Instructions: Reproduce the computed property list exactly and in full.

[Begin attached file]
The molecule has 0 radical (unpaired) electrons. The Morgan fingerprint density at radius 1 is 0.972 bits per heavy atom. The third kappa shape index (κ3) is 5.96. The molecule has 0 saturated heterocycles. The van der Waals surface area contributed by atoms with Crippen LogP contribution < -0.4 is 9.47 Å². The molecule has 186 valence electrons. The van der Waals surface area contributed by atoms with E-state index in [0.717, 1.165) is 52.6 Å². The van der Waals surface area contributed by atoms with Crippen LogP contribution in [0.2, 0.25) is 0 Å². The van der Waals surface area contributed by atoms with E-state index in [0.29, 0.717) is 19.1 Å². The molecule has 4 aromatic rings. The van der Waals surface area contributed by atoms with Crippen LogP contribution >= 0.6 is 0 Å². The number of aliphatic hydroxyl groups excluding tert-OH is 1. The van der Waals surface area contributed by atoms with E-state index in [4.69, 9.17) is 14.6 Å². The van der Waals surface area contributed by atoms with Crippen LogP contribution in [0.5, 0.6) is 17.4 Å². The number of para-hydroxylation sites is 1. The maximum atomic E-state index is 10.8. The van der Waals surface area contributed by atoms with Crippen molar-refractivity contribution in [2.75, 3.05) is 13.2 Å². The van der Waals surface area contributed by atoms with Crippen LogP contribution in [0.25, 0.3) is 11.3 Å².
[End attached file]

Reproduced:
The molecule has 0 radical (unpaired) electrons. The Morgan fingerprint density at radius 1 is 0.972 bits per heavy atom. The third kappa shape index (κ3) is 5.96. The molecule has 0 saturated heterocycles. The van der Waals surface area contributed by atoms with Crippen LogP contribution < -0.4 is 9.47 Å². The molecule has 186 valence electrons. The van der Waals surface area contributed by atoms with E-state index in [0.717, 1.165) is 52.6 Å². The van der Waals surface area contributed by atoms with Crippen LogP contribution in [0.2, 0.25) is 0 Å². The van der Waals surface area contributed by atoms with E-state index in [0.29, 0.717) is 19.1 Å². The molecule has 4 aromatic rings. The van der Waals surface area contributed by atoms with Crippen LogP contribution >= 0.6 is 0 Å². The number of aliphatic hydroxyl groups excluding tert-OH is 1. The van der Waals surface area contributed by atoms with E-state index in [4.69, 9.17) is 14.6 Å². The van der Waals surface area contributed by atoms with Crippen LogP contribution in [0.5, 0.6) is 17.4 Å². The number of para-hydroxylation sites is 1. The maximum atomic E-state index is 10.8. The van der Waals surface area contributed by atoms with Crippen molar-refractivity contribution in [2.75, 3.05) is 13.2 Å². The van der Waals surface area contributed by atoms with Crippen LogP contribution in [0.25, 0.3) is 11.3 Å².